BP sets target to cut carbon emissions to net zero by 2050

The new boss of BP is promising to reduce the company’s greenhouse gas emissions to net zero by 2050 or sooner. The plans also include cutting the carbon intensity of BP products by 50 per cent over the same timeline. Bernard Looney, who took over as chief executive last week, says it “will certainly be a challenge, but also a tremendous opportunity”. He says the company needs to “reinvent” itself to keep up as the world transitions to cleaner forms of energy.

The new boss says he’ll overhaul the organisation’s structure to help achieve this pledge, and in the long term there’ll be more investment in low carbon businesses and less in oil and gas. BP is yet to outline how rapid reductions will be made to hit the net zero target, but further information is expected to be announced in the coming months.

BP isn’t the first energy giant to pledge to cut it’s emissions – Royal Dutch and Total have both made similar promises, however BP’s target is more ambitious. The company has faced growing criticism from the public over its involvement in the climate crisis, including a number of protests at its offices in London. Greenpeace says “averting climate catastrophe can’t wait and claims the plans aren’t “ambitious or anywhere near enough”.

HS2 gets the green light from Boris Johnson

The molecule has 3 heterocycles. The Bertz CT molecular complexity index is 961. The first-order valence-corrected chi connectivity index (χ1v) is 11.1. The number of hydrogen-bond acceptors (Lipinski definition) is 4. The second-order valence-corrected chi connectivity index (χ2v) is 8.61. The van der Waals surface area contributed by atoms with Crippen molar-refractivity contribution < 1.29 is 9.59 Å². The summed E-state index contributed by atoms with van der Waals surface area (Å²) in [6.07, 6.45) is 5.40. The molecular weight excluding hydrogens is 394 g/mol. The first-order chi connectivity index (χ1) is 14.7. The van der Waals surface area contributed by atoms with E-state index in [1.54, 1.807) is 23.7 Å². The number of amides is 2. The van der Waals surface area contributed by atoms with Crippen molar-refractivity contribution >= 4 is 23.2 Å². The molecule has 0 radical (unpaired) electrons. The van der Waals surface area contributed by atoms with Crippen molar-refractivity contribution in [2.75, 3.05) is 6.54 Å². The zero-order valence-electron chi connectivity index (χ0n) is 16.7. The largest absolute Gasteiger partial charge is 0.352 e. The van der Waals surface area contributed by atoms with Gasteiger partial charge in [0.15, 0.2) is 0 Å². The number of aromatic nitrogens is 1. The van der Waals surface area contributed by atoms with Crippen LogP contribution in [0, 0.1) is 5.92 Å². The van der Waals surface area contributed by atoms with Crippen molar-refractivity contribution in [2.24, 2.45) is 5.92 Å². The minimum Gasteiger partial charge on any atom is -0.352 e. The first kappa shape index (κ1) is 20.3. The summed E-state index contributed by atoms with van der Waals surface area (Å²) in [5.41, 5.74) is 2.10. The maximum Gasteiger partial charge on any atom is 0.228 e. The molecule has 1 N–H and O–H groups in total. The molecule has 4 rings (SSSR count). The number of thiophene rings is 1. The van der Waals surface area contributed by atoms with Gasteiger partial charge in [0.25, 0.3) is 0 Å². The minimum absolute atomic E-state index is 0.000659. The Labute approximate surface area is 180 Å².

The Prime Minister has given the go ahead to the controversial HS2 project that could cost the country more than £100 billion. The announcement means work will continue on the first part of the high-speed railway project connecting London to Birmingham, before the second phase to Manchester and Leeds.

This decision puts an end to months of back and forth over the future of the project, which one government official describes as the “biggest infrastructure decision since World War Two”. Boris Johnson says it’s been a “controversial and difficult decision”, and that a full-time minister is being appointed to oversee the project. There’s been concerns from both Conservative and Labour MPs over the exact route, as well as how delayed and over budget the whole project is. But supporters of the scheme say it will create jobs, reduce over crowding on trains and help rebalance the UK’s economy.

The new line is expected to make journeys a lot quicker, and allow trains to carry up to 1,100 people and reach speeds of up to 250mph. It’s also thought there’ll be as many as 14 running per hour in each direction. The Department of Transport says travelling between London and Birmingham will be cut from one hour 21 minutes to 52 minutes. This first part of the high-speed rail link was due to open by the end of 2026, however Transport Secretary, Grant Shapps, told MPs in September 2019 that it may now be 2028-2031 before the first trains run on the route. The second phase to Manchester and Leeds was expected to open on 2032-2033 but has been pushed back to 2035-2040.